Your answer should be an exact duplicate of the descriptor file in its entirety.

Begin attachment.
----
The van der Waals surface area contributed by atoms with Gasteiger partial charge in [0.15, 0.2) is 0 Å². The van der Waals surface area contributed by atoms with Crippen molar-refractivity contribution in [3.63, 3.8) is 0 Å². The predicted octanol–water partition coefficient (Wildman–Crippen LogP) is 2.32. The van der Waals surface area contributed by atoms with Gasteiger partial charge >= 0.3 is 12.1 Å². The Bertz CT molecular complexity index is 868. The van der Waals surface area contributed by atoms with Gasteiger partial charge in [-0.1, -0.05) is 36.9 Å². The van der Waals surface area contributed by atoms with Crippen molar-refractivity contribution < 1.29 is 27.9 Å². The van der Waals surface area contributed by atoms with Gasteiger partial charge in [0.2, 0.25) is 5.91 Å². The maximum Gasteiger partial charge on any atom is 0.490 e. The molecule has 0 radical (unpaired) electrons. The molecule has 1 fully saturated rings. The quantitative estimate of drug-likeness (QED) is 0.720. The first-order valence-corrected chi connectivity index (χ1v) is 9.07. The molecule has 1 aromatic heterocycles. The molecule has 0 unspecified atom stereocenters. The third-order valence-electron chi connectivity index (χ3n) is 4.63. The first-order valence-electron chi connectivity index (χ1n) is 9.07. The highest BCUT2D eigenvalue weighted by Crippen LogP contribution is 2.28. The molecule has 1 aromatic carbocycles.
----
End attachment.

The van der Waals surface area contributed by atoms with Gasteiger partial charge in [0.15, 0.2) is 0 Å². The van der Waals surface area contributed by atoms with Crippen molar-refractivity contribution in [3.63, 3.8) is 0 Å². The predicted octanol–water partition coefficient (Wildman–Crippen LogP) is 2.32. The van der Waals surface area contributed by atoms with Gasteiger partial charge >= 0.3 is 12.1 Å². The Bertz CT molecular complexity index is 868. The van der Waals surface area contributed by atoms with Gasteiger partial charge in [-0.1, -0.05) is 36.9 Å². The van der Waals surface area contributed by atoms with Crippen molar-refractivity contribution < 1.29 is 27.9 Å². The van der Waals surface area contributed by atoms with Gasteiger partial charge in [0.2, 0.25) is 5.91 Å². The maximum Gasteiger partial charge on any atom is 0.490 e. The molecule has 0 radical (unpaired) electrons. The molecule has 1 fully saturated rings. The quantitative estimate of drug-likeness (QED) is 0.720. The first-order valence-corrected chi connectivity index (χ1v) is 9.07. The molecule has 1 aromatic heterocycles. The molecule has 0 unspecified atom stereocenters. The third-order valence-electron chi connectivity index (χ3n) is 4.63. The first-order valence-electron chi connectivity index (χ1n) is 9.07. The highest BCUT2D eigenvalue weighted by Crippen LogP contribution is 2.28. The molecule has 1 aromatic carbocycles.